“A man as tired as he was gentle looked at me, from whose lips I first read: 'Don't worry.'” It is a look in the mirror that gives the all-clear. The demon has lost its horror, and so "horror gave way to astonishment, and amazement turned into confidence. Because nothing at all about glowing eyes, bristling hair, flaring nostrils." The orcharder, with whom it was once not good to eat cherries, has become a completely normal contemporary. </p><div> <p>Peter Handke has presented a new story, "My Day in Another Land", and it almost seems that he is doing his own de-demonization in this narrow "demon story". The high tone and the high throne, from which the narrator usually looks at the lowlands of humanity, is repeatedly ironized. The insistence on one's own claim, on one's own outsiderhood, on one's own better knowledge is not abandoned, but it works like image cultivation or retrospect.</p>
The former orcharder, who has the word in the story, was one in his youth who sometimes gets mad and verbally lashes out. Sayings like: “Moody like an orcharder” are circulating in the village. It gets worse, people avoid contact, and so in the end he just seems to be referring to himself when he goes cursing through the empty village: “Spaltpilz!” – “Untermensch!” – “Worm core!” The gardener becomes a wanderer. Walking has long been one of Handke’s main motives, and so the gardener also becomes a hiker. He moves “all over the country” and nothing suits him. Optionally, he accuses those who meet him of too broad or too narrow shoulders, too high or too low foreheads, wrong hair color or unfavorable leg length. And the mediocrity doesn’t suit him at all.
These “speech crusades” seem to lead directly to the Holy Land, many allusions to the Old Testament are incorporated. And so the casting out of demons is like a biblical miracle, achieved by a “good viewer” who gives the angry wanderer unquestionable love and genuine understanding. He even puts up with being held in his arms: “There you are for me!”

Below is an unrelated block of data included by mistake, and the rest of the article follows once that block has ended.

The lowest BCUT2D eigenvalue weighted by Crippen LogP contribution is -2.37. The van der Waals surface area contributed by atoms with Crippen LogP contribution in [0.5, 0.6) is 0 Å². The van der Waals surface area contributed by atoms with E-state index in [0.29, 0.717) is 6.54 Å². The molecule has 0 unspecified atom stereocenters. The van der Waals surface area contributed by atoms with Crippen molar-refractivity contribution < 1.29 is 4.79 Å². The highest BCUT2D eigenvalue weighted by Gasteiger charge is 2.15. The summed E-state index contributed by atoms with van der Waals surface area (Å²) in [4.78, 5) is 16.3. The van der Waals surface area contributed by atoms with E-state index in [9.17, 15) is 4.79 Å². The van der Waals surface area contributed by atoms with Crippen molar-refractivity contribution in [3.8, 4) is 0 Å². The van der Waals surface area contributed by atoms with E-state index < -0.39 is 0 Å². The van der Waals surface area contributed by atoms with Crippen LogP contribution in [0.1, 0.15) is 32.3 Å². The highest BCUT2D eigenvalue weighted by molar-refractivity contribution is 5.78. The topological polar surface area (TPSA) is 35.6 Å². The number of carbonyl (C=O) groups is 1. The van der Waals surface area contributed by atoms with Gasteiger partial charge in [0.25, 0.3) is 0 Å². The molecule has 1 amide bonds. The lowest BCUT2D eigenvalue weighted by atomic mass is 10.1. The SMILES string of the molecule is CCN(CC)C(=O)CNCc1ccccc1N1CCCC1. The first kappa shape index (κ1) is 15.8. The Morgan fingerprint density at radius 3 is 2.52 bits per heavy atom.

So much empathy rubs off. From then on, the narrator, who translates over a large lake into the “other country”, gently takes care of the leeches in the boat (which of course scorn him) and the grasses on the horizon: “Up close, they would never have come so close to me.” The tone that was struck changes radically, the growling and barking turns into a whisper: “The walking wind put my arm around my waist, even for a long time afterwards,” it says, or: “There were obstacles in the way, obstacles around Obstacle: welcome, obstacle, and please, another obstacle, and another – oh obstacle joy. ”
If you are not sure whether it is a self-persiflage, Handke adds one more thing to his story: Anyone who loses their uniqueness by adapting and integrating will in future be confused – in the case of the orchardist, for example Ski jumper, a bar pianist, a celebrity lawyer, a cartoonist or a dead farmer: “How that, farmer, you live ?!”
“My day in the other country” fits in seamlessly with Handke’s work, from the radical opposition of the “public abuse” to the many walks and encounters undertaken on stages and between book covers to his novel “Die Obstdiebin” (2017): Wie There he meets in the end a partner, like there everything ends in a final, conciliatory celebration. “The following years were years of harmony.” To rely on it would, of course, be deceptive. The “Day in the Other Country” closes with a familiar cry: “Are you all there?” But we have known since childhood: Wherever the Punch is, the crocodile can’t be far either.
(SERVICE – Peter Handke: “My Day in Another Land – A Demon Story”, library Suhrkamp 1524, 94 pages, 18.50 euros)